It costs me 2 days to make a kernel module written few years ago back to work again. However, there is nothing fancy within the module except adding a new proc entry under /proc/sys/net/ipv4, which I would never know is the nightmare. There are a lot of posts introducing how to add a entry under /proc, like this one (http://www.rt-embedded.com/blog/archives/creating-and-using-proc-files/). And this post is intending to make it clear and to avoid wasting time thinking about why ‘this does not work’ (kernel oops!). No complicate details into the kernel but the focusing on the topic~
This is the kernel function used to create a proc entry. The complete signature of this function (include/linux/proc_fs.h)
extern struct proc_dir_entry *create_proc_entry(const char *name, umode_t mode, struct proc_dir_entry *parent);
2. create_proc_entry(“whatever”, 0644, NULL);
This (should) always work! What we are doing is to create a new proc entry – ‘/proc/whatever’.
3. create_proc_entry(“sys/net/ipv4/whatever”, 0644, NULL);
It used to work before. BUT it does NOT work anymore! I am not sure the exact kernel version which started to prevent us from doing this. Kernel Oops (stack dump) will be generated then saying the kernel is not happy.
4. create_proc_entry(“whatever”, 0644, parent);
The ‘parent’ should be the proc_dir_entry pointing to the proc dir, like “/proc/sys/net/ipv4”. The common way to get of this parent proc dir is to use the kernel file structure and inode. For instance:
However, as you might guess, it used to work before BUT it does NOT work anymore. Again I am not sure since when. When kernel Oops happens, you should know what is going on.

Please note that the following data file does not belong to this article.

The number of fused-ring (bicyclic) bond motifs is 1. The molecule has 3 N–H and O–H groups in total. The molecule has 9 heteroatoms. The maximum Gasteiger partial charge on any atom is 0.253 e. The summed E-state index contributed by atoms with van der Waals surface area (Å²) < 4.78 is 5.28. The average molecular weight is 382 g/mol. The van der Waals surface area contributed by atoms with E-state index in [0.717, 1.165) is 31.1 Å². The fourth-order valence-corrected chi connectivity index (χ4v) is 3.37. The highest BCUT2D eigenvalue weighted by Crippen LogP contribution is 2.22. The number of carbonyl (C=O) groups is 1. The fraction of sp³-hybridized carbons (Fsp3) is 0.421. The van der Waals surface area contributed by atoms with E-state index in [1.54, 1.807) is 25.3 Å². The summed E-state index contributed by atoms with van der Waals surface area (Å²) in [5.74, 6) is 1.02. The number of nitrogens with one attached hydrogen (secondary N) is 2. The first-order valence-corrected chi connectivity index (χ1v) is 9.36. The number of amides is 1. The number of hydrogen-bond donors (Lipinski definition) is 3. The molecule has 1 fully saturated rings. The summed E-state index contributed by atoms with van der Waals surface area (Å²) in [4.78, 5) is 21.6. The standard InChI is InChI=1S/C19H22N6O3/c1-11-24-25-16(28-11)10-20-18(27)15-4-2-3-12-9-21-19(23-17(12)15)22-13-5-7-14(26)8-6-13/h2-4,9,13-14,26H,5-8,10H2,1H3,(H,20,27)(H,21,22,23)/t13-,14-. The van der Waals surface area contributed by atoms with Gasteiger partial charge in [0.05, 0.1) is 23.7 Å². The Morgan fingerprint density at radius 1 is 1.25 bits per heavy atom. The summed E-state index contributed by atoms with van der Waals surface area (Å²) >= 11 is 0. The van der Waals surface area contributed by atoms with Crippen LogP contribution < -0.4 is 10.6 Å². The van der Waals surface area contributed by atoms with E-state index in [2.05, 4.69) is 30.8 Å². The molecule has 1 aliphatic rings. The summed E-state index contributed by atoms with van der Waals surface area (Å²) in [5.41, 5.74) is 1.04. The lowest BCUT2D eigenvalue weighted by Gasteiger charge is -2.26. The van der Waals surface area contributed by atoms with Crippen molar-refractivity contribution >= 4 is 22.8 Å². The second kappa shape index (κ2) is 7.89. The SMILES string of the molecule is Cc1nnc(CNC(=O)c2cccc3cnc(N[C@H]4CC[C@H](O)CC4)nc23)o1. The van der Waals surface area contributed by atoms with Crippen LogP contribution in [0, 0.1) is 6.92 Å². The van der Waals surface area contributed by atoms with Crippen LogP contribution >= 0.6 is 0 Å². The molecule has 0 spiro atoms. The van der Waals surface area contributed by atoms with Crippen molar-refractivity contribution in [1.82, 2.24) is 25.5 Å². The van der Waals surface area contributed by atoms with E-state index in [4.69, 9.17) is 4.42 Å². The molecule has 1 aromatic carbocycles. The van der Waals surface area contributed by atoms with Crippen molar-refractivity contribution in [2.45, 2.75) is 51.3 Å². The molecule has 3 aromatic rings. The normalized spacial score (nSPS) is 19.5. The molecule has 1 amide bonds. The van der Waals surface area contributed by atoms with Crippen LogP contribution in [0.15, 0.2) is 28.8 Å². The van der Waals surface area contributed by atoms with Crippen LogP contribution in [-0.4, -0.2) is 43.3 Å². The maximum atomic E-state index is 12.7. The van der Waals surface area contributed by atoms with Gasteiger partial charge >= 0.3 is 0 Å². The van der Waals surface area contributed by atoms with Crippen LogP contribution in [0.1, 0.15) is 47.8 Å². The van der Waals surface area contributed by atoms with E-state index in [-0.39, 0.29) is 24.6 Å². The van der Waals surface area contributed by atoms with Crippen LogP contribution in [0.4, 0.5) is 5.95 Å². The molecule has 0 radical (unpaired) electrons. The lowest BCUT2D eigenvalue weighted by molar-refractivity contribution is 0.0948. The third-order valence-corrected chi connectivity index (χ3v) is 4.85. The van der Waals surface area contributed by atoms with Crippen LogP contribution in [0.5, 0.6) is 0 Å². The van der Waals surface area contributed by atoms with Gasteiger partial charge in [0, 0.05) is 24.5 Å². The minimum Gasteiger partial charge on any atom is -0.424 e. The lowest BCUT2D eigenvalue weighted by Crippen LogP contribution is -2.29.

5. So what is the point here?
The point here is if you want to create a proc entry, consider to put it right under /proc instead of deep into the subdir of /proc, like the one mentioned above – /proc/sys/net/ipv4. I assume (have not gone thru the code to verify it) that the kernel does not allow to create any proc entry under the subdir of /proc for either security or management reasons. Instead, each subdir of /proc is viewed like an independent component, which needs specific system calls to add a new entry. Check the link here (https://lkml.org/lkml/2008/6/8/116). For /proc/sys, register_sysctl_table() is used to do that. Put it in anther way, put the new proc entry right under /proc is always straightforward.
This is the latest way to add a new proc entry, which means create_proc_entry is deprecated now. There is a good example from stackoverflow (http://stackoverflow.com/questions/8516021/proc-create-example-for-kernel-module). However, like you will see, the ‘parent’ is still NULL. Then I suppose this new function does not break my assumption above.